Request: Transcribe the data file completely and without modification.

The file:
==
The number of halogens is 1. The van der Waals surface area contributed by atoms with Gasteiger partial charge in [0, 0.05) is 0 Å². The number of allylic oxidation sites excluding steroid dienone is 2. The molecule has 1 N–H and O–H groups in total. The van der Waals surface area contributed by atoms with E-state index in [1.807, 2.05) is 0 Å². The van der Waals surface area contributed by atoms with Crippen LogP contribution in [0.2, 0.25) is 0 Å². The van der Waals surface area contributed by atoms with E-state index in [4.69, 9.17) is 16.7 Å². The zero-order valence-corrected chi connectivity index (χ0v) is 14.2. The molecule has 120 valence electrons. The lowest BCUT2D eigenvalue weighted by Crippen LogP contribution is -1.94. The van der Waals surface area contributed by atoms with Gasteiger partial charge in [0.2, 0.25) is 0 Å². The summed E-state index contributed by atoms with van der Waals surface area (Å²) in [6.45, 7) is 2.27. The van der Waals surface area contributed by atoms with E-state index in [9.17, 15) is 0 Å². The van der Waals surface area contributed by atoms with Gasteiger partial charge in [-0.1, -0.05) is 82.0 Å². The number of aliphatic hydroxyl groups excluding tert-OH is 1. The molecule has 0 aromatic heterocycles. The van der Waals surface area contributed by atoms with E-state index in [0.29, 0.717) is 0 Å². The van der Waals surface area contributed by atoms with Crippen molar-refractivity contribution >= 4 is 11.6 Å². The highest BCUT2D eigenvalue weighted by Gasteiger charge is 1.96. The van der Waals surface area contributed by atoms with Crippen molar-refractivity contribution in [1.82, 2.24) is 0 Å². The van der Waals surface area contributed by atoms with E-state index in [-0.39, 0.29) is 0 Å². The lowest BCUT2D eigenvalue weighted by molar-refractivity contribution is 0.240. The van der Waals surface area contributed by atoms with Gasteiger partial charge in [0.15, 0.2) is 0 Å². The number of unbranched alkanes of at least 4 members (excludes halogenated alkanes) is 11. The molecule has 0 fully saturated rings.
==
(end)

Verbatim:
The number of halogens is 1. The van der Waals surface area contributed by atoms with Gasteiger partial charge in [0, 0.05) is 0 Å². The number of allylic oxidation sites excluding steroid dienone is 2. The molecule has 1 N–H and O–H groups in total. The van der Waals surface area contributed by atoms with E-state index in [1.807, 2.05) is 0 Å². The van der Waals surface area contributed by atoms with Crippen LogP contribution in [0.2, 0.25) is 0 Å². The van der Waals surface area contributed by atoms with E-state index in [4.69, 9.17) is 16.7 Å². The zero-order valence-corrected chi connectivity index (χ0v) is 14.2. The molecule has 120 valence electrons. The lowest BCUT2D eigenvalue weighted by Crippen LogP contribution is -1.94. The van der Waals surface area contributed by atoms with Gasteiger partial charge in [0.2, 0.25) is 0 Å². The summed E-state index contributed by atoms with van der Waals surface area (Å²) in [6.45, 7) is 2.27. The van der Waals surface area contributed by atoms with E-state index in [9.17, 15) is 0 Å². The van der Waals surface area contributed by atoms with Gasteiger partial charge in [-0.1, -0.05) is 82.0 Å². The number of aliphatic hydroxyl groups excluding tert-OH is 1. The molecule has 0 aromatic heterocycles. The van der Waals surface area contributed by atoms with E-state index in [0.29, 0.717) is 0 Å². The van der Waals surface area contributed by atoms with Crippen molar-refractivity contribution >= 4 is 11.6 Å². The highest BCUT2D eigenvalue weighted by Gasteiger charge is 1.96. The van der Waals surface area contributed by atoms with Crippen molar-refractivity contribution in [1.82, 2.24) is 0 Å². The van der Waals surface area contributed by atoms with E-state index in [-0.39, 0.29) is 0 Å². The lowest BCUT2D eigenvalue weighted by molar-refractivity contribution is 0.240. The van der Waals surface area contributed by atoms with Gasteiger partial charge in [0.15, 0.2) is 0 Å². The number of unbranched alkanes of at least 4 members (excludes halogenated alkanes) is 11. The molecule has 0 fully saturated rings.